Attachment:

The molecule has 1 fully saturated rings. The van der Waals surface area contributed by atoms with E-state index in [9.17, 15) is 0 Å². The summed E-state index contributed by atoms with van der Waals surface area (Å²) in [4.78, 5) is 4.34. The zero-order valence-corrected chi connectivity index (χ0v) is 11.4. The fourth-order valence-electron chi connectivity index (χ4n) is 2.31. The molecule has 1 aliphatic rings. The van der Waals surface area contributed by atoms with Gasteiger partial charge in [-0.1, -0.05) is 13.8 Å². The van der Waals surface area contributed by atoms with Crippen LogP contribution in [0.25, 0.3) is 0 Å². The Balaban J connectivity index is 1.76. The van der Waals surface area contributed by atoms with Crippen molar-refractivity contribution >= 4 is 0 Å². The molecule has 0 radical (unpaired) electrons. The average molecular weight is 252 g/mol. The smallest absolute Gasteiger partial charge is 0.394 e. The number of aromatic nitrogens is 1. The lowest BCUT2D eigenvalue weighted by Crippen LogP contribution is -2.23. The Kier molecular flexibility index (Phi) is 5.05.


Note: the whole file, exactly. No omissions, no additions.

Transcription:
The molecule has 1 fully saturated rings. The van der Waals surface area contributed by atoms with E-state index in [9.17, 15) is 0 Å². The summed E-state index contributed by atoms with van der Waals surface area (Å²) in [4.78, 5) is 4.34. The zero-order valence-corrected chi connectivity index (χ0v) is 11.4. The fourth-order valence-electron chi connectivity index (χ4n) is 2.31. The molecule has 1 aliphatic rings. The van der Waals surface area contributed by atoms with Gasteiger partial charge in [-0.1, -0.05) is 13.8 Å². The van der Waals surface area contributed by atoms with Crippen LogP contribution in [0.25, 0.3) is 0 Å². The Balaban J connectivity index is 1.76. The van der Waals surface area contributed by atoms with Crippen molar-refractivity contribution >= 4 is 0 Å². The molecule has 0 radical (unpaired) electrons. The average molecular weight is 252 g/mol. The smallest absolute Gasteiger partial charge is 0.394 e. The number of aromatic nitrogens is 1. The lowest BCUT2D eigenvalue weighted by Crippen LogP contribution is -2.23. The Kier molecular flexibility index (Phi) is 5.05.